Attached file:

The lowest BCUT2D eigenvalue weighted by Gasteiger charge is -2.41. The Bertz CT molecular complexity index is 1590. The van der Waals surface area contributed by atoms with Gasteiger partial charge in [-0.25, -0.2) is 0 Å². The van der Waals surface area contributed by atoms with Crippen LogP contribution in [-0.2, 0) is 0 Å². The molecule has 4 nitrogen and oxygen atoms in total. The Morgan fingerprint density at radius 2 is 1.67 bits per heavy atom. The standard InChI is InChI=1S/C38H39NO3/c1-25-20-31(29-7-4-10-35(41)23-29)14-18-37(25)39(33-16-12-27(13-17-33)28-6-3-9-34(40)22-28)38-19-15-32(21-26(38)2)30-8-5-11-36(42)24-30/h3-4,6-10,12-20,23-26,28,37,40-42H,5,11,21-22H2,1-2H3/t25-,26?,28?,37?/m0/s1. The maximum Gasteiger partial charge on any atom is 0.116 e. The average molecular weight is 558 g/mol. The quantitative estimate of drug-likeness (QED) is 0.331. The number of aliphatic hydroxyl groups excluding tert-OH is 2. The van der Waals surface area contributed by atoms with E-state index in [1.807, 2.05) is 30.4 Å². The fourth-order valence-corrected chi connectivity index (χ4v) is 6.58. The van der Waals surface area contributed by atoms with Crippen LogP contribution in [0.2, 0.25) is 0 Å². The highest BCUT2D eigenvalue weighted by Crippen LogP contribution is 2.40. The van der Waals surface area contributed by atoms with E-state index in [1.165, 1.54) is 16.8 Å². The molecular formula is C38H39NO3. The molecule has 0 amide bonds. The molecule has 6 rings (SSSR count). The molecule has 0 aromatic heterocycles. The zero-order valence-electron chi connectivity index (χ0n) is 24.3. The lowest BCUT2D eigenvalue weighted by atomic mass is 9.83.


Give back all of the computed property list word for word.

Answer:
The lowest BCUT2D eigenvalue weighted by Gasteiger charge is -2.41. The Bertz CT molecular complexity index is 1590. The van der Waals surface area contributed by atoms with Gasteiger partial charge in [-0.25, -0.2) is 0 Å². The van der Waals surface area contributed by atoms with Crippen LogP contribution in [-0.2, 0) is 0 Å². The molecule has 4 nitrogen and oxygen atoms in total. The Morgan fingerprint density at radius 2 is 1.67 bits per heavy atom. The standard InChI is InChI=1S/C38H39NO3/c1-25-20-31(29-7-4-10-35(41)23-29)14-18-37(25)39(33-16-12-27(13-17-33)28-6-3-9-34(40)22-28)38-19-15-32(21-26(38)2)30-8-5-11-36(42)24-30/h3-4,6-10,12-20,23-26,28,37,40-42H,5,11,21-22H2,1-2H3/t25-,26?,28?,37?/m0/s1. The maximum Gasteiger partial charge on any atom is 0.116 e. The average molecular weight is 558 g/mol. The quantitative estimate of drug-likeness (QED) is 0.331. The number of aliphatic hydroxyl groups excluding tert-OH is 2. The van der Waals surface area contributed by atoms with E-state index in [1.807, 2.05) is 30.4 Å². The fourth-order valence-corrected chi connectivity index (χ4v) is 6.58. The van der Waals surface area contributed by atoms with Crippen LogP contribution in [0.2, 0.25) is 0 Å². The highest BCUT2D eigenvalue weighted by Crippen LogP contribution is 2.40. The van der Waals surface area contributed by atoms with E-state index in [1.165, 1.54) is 16.8 Å². The molecular formula is C38H39NO3. The molecule has 0 amide bonds. The molecule has 6 rings (SSSR count). The molecule has 0 aromatic heterocycles. The zero-order valence-electron chi connectivity index (χ0n) is 24.3. The lowest BCUT2D eigenvalue weighted by atomic mass is 9.83.